Nancy's Books

Sunday, January 30, 2011

Fishing for a Contract

Want to catch an editor’s attention? Cast a hook.

A hook is a literary device used to grab a reader’s interest. Readers don’t want the story to build to an exciting tale; they want a moving story from the beginning, one that grabs them emotionally with a hold that won’t let go until the last page is read.

Editors spend a few seconds deciding if they want to read a manuscript. The decision is often based on the first paragraph. I once heard an editor state that if she liked the first paragraph, she turned to the last paragraph. If she liked the last paragraph, she began reading the manuscript, once again, from the beginning. Since the first and last paragraphs are so important, try dangling literary bait with a few hooks.

Question. Nonfiction books and articles sometimes begin with a question such as, What is the fastest land animal? The interest is immediate and kids keep reading to find the answer: cheetah. Fiction can also use this angle. The protagonist could question anything and everything. For added interest, make asking questions a quirky part of the character’s personality.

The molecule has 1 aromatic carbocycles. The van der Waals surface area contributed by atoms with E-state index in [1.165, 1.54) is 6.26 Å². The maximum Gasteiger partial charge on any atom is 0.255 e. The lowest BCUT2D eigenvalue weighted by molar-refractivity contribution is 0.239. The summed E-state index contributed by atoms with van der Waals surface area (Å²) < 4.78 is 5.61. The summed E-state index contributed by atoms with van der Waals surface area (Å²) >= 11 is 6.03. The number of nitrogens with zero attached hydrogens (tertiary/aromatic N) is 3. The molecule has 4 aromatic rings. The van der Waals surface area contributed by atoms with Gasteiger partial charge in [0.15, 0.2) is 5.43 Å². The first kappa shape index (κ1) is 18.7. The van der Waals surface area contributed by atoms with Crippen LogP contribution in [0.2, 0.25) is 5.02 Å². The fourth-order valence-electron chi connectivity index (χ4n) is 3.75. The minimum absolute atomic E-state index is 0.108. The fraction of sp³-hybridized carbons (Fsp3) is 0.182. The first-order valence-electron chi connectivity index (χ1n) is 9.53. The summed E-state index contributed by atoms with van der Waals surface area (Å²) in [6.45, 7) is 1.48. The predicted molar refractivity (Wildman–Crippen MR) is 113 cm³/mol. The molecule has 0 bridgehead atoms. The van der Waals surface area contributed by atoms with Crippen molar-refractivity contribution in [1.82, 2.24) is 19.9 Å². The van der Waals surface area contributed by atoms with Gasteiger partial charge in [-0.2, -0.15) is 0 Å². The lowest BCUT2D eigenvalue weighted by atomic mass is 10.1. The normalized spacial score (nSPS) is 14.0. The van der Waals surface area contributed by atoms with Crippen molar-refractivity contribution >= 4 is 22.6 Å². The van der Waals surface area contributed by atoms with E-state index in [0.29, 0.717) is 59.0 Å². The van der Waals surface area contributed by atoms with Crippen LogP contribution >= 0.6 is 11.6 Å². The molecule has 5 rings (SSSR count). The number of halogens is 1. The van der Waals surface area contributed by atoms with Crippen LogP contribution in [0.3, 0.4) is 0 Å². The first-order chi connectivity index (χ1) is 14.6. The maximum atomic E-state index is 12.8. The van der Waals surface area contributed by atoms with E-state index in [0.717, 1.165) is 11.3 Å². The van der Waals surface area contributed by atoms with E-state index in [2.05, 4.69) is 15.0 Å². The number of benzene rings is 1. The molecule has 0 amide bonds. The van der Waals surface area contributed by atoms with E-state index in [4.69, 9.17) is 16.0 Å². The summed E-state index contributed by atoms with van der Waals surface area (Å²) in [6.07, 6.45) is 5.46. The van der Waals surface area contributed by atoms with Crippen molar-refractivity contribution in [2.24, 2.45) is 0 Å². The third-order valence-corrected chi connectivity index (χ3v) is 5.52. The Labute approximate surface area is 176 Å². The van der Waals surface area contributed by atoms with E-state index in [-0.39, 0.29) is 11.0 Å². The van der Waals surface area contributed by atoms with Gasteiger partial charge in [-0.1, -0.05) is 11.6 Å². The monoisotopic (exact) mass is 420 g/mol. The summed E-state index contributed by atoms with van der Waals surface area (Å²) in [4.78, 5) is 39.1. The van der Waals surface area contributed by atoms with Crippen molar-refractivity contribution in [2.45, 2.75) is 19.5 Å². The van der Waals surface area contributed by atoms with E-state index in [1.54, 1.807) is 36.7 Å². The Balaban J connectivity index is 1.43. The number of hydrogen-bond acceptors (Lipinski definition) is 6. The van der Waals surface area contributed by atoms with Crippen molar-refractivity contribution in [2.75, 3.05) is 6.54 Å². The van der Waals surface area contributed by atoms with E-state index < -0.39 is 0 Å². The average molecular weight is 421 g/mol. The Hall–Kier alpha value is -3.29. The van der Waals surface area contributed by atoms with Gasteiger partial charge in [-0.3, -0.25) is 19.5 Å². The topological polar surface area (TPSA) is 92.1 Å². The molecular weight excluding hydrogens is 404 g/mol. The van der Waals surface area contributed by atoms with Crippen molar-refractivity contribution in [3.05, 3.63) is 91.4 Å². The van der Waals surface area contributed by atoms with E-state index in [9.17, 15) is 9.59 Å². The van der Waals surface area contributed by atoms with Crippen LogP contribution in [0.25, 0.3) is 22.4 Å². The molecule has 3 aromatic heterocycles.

Similes and metaphors. Compare two things that are not alike, such as My day began like a car chase and ended with a crash. Similes add entertainment value by forming a comparison and expressing emotion. A metaphor makes a comparison without the words “like” or “as.” The metaphor—My day was a car crash—creates a mental picture. These sensory details paint vivid pictures.

Next week, I’ll post part II of this three-part series.

Calls for Submissions:

The Blue Pencil Online publishes the work of writers ages 12 to 18
from around the world, with the intention of showcasing the best
and full scope of teen writing.
Details at

Writers' & Artists' Yearbook 2011 Short Story CompetitionDetails at
Deadline: February 14, 2011

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